The third breakout session I attended at the NOW conference was titled Faith and Feminism - Can a Religious or Spiritual Woman be Feminist…and an Activist for Reproductive Rights? It was moderated by Allendra Letsome, NOW Membership Vice President. She spoke for Protestants at large, but practices as a Methodist. Representing Catholicism was Marissa Valeri, the Catholics for Choice Outreach Coordinator. Mona Lisa Wallace, San Francisco NOW President, is spiritual and “believe[s] in the Goddess as a pre-Abrahamic religion.” Jacqueline Steingold, a National NOW Board Member, was the Jewish emissary. She is specifically a member of the Reform movement. Jerin Arifa, a NOW National Board Member and Chair of the NOW National and NYS Young Feminist Task Forces, spoke for Islam. The atheist representative was Annie Laurie Gaylor, co-president of the Freedom From Religion Foundation.
When I saw that there was a session about the intersection of religion and women’s rights, I was really excited. I hadn’t expected there to be a space for religious feminists at the conference, so it was a cool surprise that such a session was being offered. It was the last session before Shabbat (Sabbath) began, so I felt it was a relevant topic to hear about.
I really appreciated that there was a representative from every major religion. It was nice to hear about all these different faiths, which I am largely ignorant of, and how they can be very much feminist.
I learned a lot in this session, especially about Catholicism and feminism. The Catholic emissary, Valeri, explained how a lot of what is accepted as Catholic teaching, especially about reproductive issues, is not as simple as it seems. I had never known any of that. There’s a car that I often see parked in my neighborhood with a bumper sticker that says “Catholics and choice: you can’t be both.” I’m happy to know that the owner of this SUV isn’t as correct as he or she thinks. (While I’m discussing this bumper sticker, I’m complaining about it from a design standpoint. It says “Catholics and Choice” in really big letters, and the “u can’t b both” in small letters. As a result, from far away, it looks pro-choice. As a graphic design geek, this bothers me to no end.)
I also learned a lot about Islamophobia. Arifa, the Muslim representative, spoke about her experiences with Islamophobia within feminist spaces, which really made me sad. I had always thought that it’s accepted within liberal spaces that terrorism does not define Islam. It shocks me that women who call themselves feminists can act so blatantly discriminatory towards Muslims. How can someone who is dedicated to empowering women discriminate against a portion of the global community, which obviously contains women? Islamophobia is a step away from anti-Semitism and every other ism out there. It’s imperative that we fight every ism with the same intensity, since they all lead to the same end.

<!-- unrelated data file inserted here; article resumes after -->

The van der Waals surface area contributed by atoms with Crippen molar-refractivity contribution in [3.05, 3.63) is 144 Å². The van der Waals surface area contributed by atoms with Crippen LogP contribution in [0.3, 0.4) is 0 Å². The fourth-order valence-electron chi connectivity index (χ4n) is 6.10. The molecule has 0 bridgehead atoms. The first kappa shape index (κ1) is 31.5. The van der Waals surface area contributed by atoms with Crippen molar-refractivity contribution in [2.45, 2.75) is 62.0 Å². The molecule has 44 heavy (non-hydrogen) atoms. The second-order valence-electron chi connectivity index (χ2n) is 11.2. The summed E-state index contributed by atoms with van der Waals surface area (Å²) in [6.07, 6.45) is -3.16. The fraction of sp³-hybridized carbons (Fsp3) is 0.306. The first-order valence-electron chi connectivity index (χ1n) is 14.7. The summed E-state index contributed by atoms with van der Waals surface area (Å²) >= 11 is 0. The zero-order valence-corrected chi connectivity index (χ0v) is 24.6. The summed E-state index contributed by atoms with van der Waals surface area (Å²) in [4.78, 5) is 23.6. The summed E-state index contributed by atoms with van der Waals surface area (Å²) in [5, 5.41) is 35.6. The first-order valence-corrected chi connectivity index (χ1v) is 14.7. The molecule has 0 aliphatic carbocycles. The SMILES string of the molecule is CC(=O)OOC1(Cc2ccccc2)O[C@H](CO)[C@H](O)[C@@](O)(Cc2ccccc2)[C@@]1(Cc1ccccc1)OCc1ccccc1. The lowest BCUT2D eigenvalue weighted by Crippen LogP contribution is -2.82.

I think that everybody in attendance, regardless of religious affiliation, couldn’t stand the atheist representative, Gaylor. This was not because of her beliefs, but because she was extremely militant about them and alienated the religious people in the room. When she said “The Bible…[is] very misogynist,” steam was coming out of my ears. How dare she call my holy book sexist? What right does she have to say that the Bible is anti-woman? As someone who believes the Tanakh (Jewish Bible) is God’s word as recorded by Moses, I feel that it is impossible for it to be discriminatory towards women; God loves all people, regardless of sex or gender, so God would not give us rules that are unfair to women. While it may seem misogynist on the surface, or may be twisted to seem sexist, at its core the Tanakh is a feminist chronicle. And for an atheist to tell me that my holy book is misogynist? That does not fly AT ALL. Who the heck does Gaylor think she is to tell me the Bible is sexist? Just because she doesn’t believe in its validity doesn’t mean she has any right to criticize it and judge it.
One thing that really surprised me about this session was how many women felt uncomfortable being religious within feminist spaces. Several women in the audience talked about when they came out as religious to their feminist friends, and a couple of the panelists expressed empathy, having gone through the same thing. The idea that so many women are struggling with reconciling their religion with their feminism is so foreign to me. While it took me a while to realize that Judaism and feminism totally mesh, it did happen within a relatively short amount of time. I’m really glad that it did, and it’s not something I struggle with.
When I first created Star of Davida and corresponded with some of the major Jewish feminist bloggers, Shira Salamone of On the Fringe advised me not to throw out the baby with the bathwater when it comes to Jewish feminism. I thought it was interesting the same concept was shared by Wallace, who identifies as spiritual. I guess it applies to every religious affiliation. That’s, in essence, what I took away from this session: we’re all working towards the same goals, regardless of if/where we pray.